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Posts Tagged ‘Aretha Franklin’

Aretha Franklin—A Lot of Respect

“I didn’t think my songs would become anthems for women. But I’m delighted. Women probably immediately feel compassion and relate to the lyrics. We can all learn a little something from each other, so whatever people can take and be inspired by where my music is concerned is great.”
Aretha Franklin (1942—2018)
Time interview

Before Aretha Franklin became the Queen of Soul—and a Grammy winning artist—she began singing at her father’s church in Detroit.

Scott W. Smith

 

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Now Muscle Shoals has got the Swampers,
And they’ve been known to pick a song or two
Sweet Home Alabama
Performed by Lynyrd Skynyrd
Written by Ed King, Gary Rossington, Ronnie Van Zant

Because this blog celebrates regionalism, it’s natural that I would eventually touch on a town in Alabama that would bring white and black music together in a way that would not only create many hit records—but would be known around the world for a unique sound. A sound that would attract some of the biggest names/bands of an era: Bob Dylan, Otis Redding, Aretha Franklin, Paul Simon, the Rolling Stones, Rod Stewart, Wilson Pickett, Bob Seger, Eric Clapton and Lynyrd Skynyrd.

There are many iconic rock-n-roll songs where people simply get some of the lyrics wrong. There are others where we can be confused by the imagery. And still others where the poetry or metaphors of the lyrics is up for interpretation. And there are others that we just miss the simple meaning.

I think the Lynyrd Skynyrd song Sweet Home Alabama fits the “all the above” category.

But the one part of the song I’d like to clear up is “Now Muscle Shoals has got the Swampers, And they’ve been known to pick a song or two.”

1) Muscle Shoals is a city in Alabama.
2) “The Swampers” is the Muscle Shoals Rhythm Section

Several Native American tribes called the area now known as northwest Alabama home, but the Cherokee called the land south of what is now known as the Tennessee River Dagunahi—meaning mussel place. After the abundance of shellfish found in the river. It’s been said that the word mussel was not fully adopted when first used explaining the spelling of Muscle. (So Muscle Shoals has nothing to do with Muscle Beach.)

I’m not sure when Muscle Shoals became known more for its music than its mussels, but back in 1873—the “Father of the Blues”— W.C. Handy was born in the sister city of Florence, Alabama. The composer, songwriter, musician is celebrated every year in Florence during the The W.C. Handy Music Festival that takes place there every year during the last week in July.

In the 1940s, a DJ and radio engineer born in Florance spent four years at the Muscle Shoals radio station WLAY (AM) which played a “open format”—meaning broadcasting both black and white musicians, as well as county, bluegrass, Southern Gospel, and Delta blues. That music would influence that DJ, Sam Phillips, when he moved to Memphis and opened his own studio—Sun Studios. A small studio known for recording Elvis Presley, Johnny Cash, and B.B. King among others. WLAY also became a meeting grounds of sorts as musicians came there to record.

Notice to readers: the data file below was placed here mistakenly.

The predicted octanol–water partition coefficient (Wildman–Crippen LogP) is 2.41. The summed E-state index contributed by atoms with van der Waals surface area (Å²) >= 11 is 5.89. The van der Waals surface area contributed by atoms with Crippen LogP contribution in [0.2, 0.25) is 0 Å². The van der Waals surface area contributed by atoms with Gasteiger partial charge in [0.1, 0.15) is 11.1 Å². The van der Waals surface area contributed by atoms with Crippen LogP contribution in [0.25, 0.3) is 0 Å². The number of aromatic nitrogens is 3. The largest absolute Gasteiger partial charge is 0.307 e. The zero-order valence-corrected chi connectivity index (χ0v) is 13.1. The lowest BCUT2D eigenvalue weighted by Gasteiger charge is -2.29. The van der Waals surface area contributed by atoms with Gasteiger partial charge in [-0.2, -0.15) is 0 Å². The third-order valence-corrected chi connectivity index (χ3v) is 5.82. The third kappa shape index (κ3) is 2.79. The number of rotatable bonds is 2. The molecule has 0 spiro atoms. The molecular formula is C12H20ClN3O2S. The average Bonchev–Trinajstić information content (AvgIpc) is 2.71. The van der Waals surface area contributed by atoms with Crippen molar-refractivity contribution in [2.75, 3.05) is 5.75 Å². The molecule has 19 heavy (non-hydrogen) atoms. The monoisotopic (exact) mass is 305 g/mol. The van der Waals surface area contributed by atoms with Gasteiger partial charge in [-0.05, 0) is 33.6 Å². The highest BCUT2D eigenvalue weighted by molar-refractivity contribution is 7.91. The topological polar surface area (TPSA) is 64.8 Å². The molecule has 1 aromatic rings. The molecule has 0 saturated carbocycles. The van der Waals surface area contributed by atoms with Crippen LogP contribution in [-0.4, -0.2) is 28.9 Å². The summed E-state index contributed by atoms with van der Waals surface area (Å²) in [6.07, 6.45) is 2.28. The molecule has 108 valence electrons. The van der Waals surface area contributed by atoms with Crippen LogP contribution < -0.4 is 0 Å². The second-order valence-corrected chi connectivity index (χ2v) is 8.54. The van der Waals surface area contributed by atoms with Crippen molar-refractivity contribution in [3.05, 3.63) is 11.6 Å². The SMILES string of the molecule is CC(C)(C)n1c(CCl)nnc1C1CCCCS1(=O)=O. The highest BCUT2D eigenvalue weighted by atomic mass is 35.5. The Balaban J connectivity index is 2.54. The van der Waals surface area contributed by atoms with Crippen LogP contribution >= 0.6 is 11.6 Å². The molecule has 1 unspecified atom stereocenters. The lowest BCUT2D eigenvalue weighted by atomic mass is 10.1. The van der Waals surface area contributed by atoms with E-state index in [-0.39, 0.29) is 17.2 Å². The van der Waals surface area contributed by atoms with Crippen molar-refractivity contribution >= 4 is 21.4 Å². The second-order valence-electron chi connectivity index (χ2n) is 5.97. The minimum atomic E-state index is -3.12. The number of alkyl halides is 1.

Then in the late ’50s Rick Hall, Billy Sherrill and Tom Stafford opened the recording studio FAME Music in Florence. Hall would eventually set out on his own and move his studio to its current location in Muscle Shoals in 1963. The session musicians eventually became known as the Muscle Shoals Rhythm Section.  In 1969 some of the musicians of the Rythym Section (Barry Beckett, Roger Hawkins, Jimmy Johnson  and David Hood) set out on there own and opened the studio Muscle Shoals Sound. (If I’m correct those are technically the Swampers as they helped Lynyrd Skynyrd lead singer Ronnie Van Zant early in his career.)

Some classic songs you may recognize that were produced at Muscle Shoals Sound Studio include the Rolling Stone’s Brown Sugar, Paul Simon’s Kodachrome, and Bob Seger’s Old Time Rock and Roll (of course, later featured in the movie Risky Business).

A few years ago driving from Florida to Iowa I went out of my way to go through Muscle Shoals and I wondered why a documentary hadn’t been produced on all of this music history. Apparently producer/director Greg ‘Freddy’ Camalier wondered the same thing when he drove through Muscle Shoals a few years ago, but he did something about it—he made a documentary called Muscle Shoals. The film showed at Sundance 2013 in January and features interviews with Mick Jagger, Keith Richards, Percy Sledge, Clarence Carter, Etta James, Bono and others. I hope that documentary gets released this year and a larger audience gets exposed to a great chapter in American music— and sees another example of how a small place with talented people can accomplish great things. (Learn more about the movie at MuscleShoalsMovie.com.)

P.S. On my video shoot in Alabama last week one of the fellows we interviewed said that when he was in a somewhat remote area of Russia he was wearing a University of Alabama sweatshirt when somebody yelled “Roll Tide!” He told the six-year-old boy he was adopting from Russia, “Son, if you can learn to say ‘Roll Tide!’ you’ll have friends all over the world.”

Related Posts: Screenwriting Jamaican-Olympic Style (Why reggae music and great track athletes come from this little county.)

Scott W. Smith